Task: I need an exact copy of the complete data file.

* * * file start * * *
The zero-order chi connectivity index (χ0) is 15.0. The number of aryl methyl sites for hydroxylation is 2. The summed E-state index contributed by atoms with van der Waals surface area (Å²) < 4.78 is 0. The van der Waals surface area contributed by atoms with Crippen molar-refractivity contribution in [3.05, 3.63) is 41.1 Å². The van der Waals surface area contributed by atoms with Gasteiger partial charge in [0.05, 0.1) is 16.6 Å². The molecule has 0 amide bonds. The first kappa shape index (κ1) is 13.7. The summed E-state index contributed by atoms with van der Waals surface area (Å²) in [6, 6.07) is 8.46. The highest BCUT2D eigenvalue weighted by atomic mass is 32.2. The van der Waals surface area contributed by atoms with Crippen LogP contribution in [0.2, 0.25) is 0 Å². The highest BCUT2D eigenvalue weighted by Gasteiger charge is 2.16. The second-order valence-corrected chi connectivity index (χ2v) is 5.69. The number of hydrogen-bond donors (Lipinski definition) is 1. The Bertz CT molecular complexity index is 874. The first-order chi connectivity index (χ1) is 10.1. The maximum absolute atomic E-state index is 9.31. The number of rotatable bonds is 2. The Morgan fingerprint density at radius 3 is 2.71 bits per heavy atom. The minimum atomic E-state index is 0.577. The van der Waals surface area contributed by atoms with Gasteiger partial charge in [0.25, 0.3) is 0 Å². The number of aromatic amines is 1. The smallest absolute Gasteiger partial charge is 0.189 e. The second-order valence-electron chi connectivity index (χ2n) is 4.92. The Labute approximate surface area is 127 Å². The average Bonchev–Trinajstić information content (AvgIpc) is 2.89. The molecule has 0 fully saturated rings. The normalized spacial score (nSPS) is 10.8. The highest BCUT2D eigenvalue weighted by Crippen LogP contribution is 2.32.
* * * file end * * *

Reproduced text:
The zero-order chi connectivity index (χ0) is 15.0. The number of aryl methyl sites for hydroxylation is 2. The summed E-state index contributed by atoms with van der Waals surface area (Å²) < 4.78 is 0. The van der Waals surface area contributed by atoms with Crippen molar-refractivity contribution in [3.05, 3.63) is 41.1 Å². The van der Waals surface area contributed by atoms with Gasteiger partial charge in [0.05, 0.1) is 16.6 Å². The molecule has 0 amide bonds. The first kappa shape index (κ1) is 13.7. The summed E-state index contributed by atoms with van der Waals surface area (Å²) in [6, 6.07) is 8.46. The highest BCUT2D eigenvalue weighted by atomic mass is 32.2. The van der Waals surface area contributed by atoms with Crippen LogP contribution in [0.2, 0.25) is 0 Å². The highest BCUT2D eigenvalue weighted by Gasteiger charge is 2.16. The second-order valence-corrected chi connectivity index (χ2v) is 5.69. The number of hydrogen-bond donors (Lipinski definition) is 1. The Bertz CT molecular complexity index is 874. The first-order chi connectivity index (χ1) is 10.1. The maximum absolute atomic E-state index is 9.31. The number of rotatable bonds is 2. The Morgan fingerprint density at radius 3 is 2.71 bits per heavy atom. The minimum atomic E-state index is 0.577. The van der Waals surface area contributed by atoms with Gasteiger partial charge in [0.25, 0.3) is 0 Å². The number of aromatic amines is 1. The smallest absolute Gasteiger partial charge is 0.189 e. The second-order valence-electron chi connectivity index (χ2n) is 4.92. The Labute approximate surface area is 127 Å². The average Bonchev–Trinajstić information content (AvgIpc) is 2.89. The molecule has 0 fully saturated rings. The normalized spacial score (nSPS) is 10.8. The highest BCUT2D eigenvalue weighted by Crippen LogP contribution is 2.32.